Monday, January 20, 2014

How Much Is Too Much?

A letter in Friday's Star Tribune suggested that the problem of income inequality and the minimum wage could be solved by decreasing the gap between the lowest-paid employees in a company and the highest (usually the CEO). The writer,  Jeff Moses of Minneapolis, asked:

Is there an optimum difference between the incomes of the wealthiest of us and the poorest? Is there a point where the income difference becomes dangerous to a healthy economy? When some executives make 400 times more than their employees, have we passed that point?
What would be a good limit to set on this ratio?

I think part of the problem with this thought experiment is that numbers like 200 and 400 don't sound that unreasonable... they're not large numbers, we can grasp them, we can even visualize something in those quantities. I think there's even a tendency for the mind to think of them as 200 or 400 percent more, rather than 400 times.

Because let me tell you: If a CEO makes a $1 million a year and the lowest paid employee makes a bit over the minimum, $8 an hour, that's only a 60:1 ratio (basing that on each person working 2,080 hours a year, the federal definition of full-time... yes, I know, it's possible the CEO works more than that, but this is a for-instance).

A ratio of 60:1 is already a huge difference because really, who needs to make even a million dollars a year? I'm not talking about having a million dollars in savings for retirement, or a million dollars in assets, including your house. A million dollars in income. A year. Other than gold-plated doodads, what could you find to spend it all on that comes close to being something you actually need?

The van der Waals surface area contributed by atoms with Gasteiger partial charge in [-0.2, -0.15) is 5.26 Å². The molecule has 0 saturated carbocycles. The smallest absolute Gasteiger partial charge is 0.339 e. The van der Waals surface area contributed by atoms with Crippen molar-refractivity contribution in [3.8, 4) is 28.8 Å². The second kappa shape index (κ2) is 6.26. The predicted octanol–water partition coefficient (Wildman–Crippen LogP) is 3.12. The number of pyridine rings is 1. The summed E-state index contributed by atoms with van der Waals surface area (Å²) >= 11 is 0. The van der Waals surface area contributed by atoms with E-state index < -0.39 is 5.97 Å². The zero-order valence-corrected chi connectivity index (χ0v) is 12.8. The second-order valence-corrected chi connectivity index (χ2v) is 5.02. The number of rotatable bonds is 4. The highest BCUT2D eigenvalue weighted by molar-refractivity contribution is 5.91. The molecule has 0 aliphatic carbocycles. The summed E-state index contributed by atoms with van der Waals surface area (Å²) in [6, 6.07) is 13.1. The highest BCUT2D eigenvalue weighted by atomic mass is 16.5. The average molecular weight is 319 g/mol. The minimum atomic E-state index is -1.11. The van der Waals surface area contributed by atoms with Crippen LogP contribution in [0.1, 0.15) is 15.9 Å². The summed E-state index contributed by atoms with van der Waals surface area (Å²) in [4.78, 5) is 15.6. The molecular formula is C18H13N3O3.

Two hundred times $8 an hour is more than $3.3 million a year. Four hundred times is just about six-and-two-thirds of a million dollars.

After thinking about this, I've come up with a ratio that I'd like to implement in my ideal country: 30:1.

Lots of room there to encourage people to get ahead and be the one to earn the top money, but not ridiculously. If the CEO wants to make a million dollars a year, s/he can pay the lowest-paid workers $16 an hour.

That doesn't seem like too much to ask.


After writing this, I came across a New York Times commentary by a former Wall Street trader, titled For the Love of Money. He describes the need to continually earn more and more millions of dollars as an addictive behavior and then puts in perspective the idea that those who earn hundreds of times more than others must be doing something inherently more valuable:
I made in a single year more than my mom made her whole life. I knew that wasn’t fair; that wasn’t right. Yes, I was sharp, good with numbers. I had marketable talents. But in the end I didn’t really do anything. I was a derivatives trader, and it occurred to me the world would hardly change at all if credit derivatives ceased to exist. Not so nurse practitioners.


Michael Leddy said...

I read something about this several years ago: the management sage Peter Drucker recommended a maximum of 20:1.

It’d be interesting to apply this principle in college life (with football coaches, in many schools, at the top).

Daughter Number Three said...

Wow, Drucker went with 20:1, huh? I think the ratio during the 1950s-1970s was a bit higher than that, but probably not higher than my 30:1.

And they paid more in taxes, too.